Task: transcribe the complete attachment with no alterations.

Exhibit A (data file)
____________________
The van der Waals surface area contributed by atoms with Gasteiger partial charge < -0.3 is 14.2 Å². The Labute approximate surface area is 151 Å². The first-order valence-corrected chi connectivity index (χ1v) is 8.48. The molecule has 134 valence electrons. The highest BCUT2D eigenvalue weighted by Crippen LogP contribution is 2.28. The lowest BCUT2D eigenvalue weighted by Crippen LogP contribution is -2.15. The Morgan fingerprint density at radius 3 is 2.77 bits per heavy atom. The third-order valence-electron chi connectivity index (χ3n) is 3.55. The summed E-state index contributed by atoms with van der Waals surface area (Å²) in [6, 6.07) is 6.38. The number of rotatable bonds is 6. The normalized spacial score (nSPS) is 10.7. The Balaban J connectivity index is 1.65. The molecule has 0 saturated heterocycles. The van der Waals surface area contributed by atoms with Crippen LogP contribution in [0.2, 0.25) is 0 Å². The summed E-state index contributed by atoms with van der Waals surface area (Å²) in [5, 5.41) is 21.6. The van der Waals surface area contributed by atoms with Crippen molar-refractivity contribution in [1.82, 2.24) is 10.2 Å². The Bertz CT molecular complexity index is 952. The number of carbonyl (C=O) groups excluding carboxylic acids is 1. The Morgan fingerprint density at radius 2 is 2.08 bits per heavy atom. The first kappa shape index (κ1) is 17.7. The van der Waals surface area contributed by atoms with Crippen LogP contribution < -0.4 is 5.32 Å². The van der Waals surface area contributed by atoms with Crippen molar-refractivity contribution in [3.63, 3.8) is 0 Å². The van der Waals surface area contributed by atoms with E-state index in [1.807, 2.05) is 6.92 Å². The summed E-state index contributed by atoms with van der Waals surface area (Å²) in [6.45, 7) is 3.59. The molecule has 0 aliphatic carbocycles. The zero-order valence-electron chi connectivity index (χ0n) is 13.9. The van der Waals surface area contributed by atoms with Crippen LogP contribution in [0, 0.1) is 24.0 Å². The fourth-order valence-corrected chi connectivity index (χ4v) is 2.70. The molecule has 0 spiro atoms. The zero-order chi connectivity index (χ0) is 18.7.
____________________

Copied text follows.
The van der Waals surface area contributed by atoms with Gasteiger partial charge < -0.3 is 14.2 Å². The Labute approximate surface area is 151 Å². The first-order valence-corrected chi connectivity index (χ1v) is 8.48. The molecule has 134 valence electrons. The highest BCUT2D eigenvalue weighted by Crippen LogP contribution is 2.28. The lowest BCUT2D eigenvalue weighted by Crippen LogP contribution is -2.15. The Morgan fingerprint density at radius 3 is 2.77 bits per heavy atom. The third-order valence-electron chi connectivity index (χ3n) is 3.55. The summed E-state index contributed by atoms with van der Waals surface area (Å²) in [6, 6.07) is 6.38. The number of rotatable bonds is 6. The normalized spacial score (nSPS) is 10.7. The Balaban J connectivity index is 1.65. The molecule has 0 saturated heterocycles. The van der Waals surface area contributed by atoms with Crippen LogP contribution in [0.2, 0.25) is 0 Å². The summed E-state index contributed by atoms with van der Waals surface area (Å²) in [5, 5.41) is 21.6. The van der Waals surface area contributed by atoms with Crippen molar-refractivity contribution in [1.82, 2.24) is 10.2 Å². The Bertz CT molecular complexity index is 952. The number of carbonyl (C=O) groups excluding carboxylic acids is 1. The Morgan fingerprint density at radius 2 is 2.08 bits per heavy atom. The first kappa shape index (κ1) is 17.7. The van der Waals surface area contributed by atoms with Crippen LogP contribution < -0.4 is 5.32 Å². The van der Waals surface area contributed by atoms with Crippen molar-refractivity contribution in [3.63, 3.8) is 0 Å². The van der Waals surface area contributed by atoms with E-state index in [1.807, 2.05) is 6.92 Å². The summed E-state index contributed by atoms with van der Waals surface area (Å²) in [6.45, 7) is 3.59. The molecule has 0 aliphatic carbocycles. The zero-order valence-electron chi connectivity index (χ0n) is 13.9. The van der Waals surface area contributed by atoms with Crippen LogP contribution in [0, 0.1) is 24.0 Å². The fourth-order valence-corrected chi connectivity index (χ4v) is 2.70. The molecule has 0 spiro atoms. The zero-order chi connectivity index (χ0) is 18.7.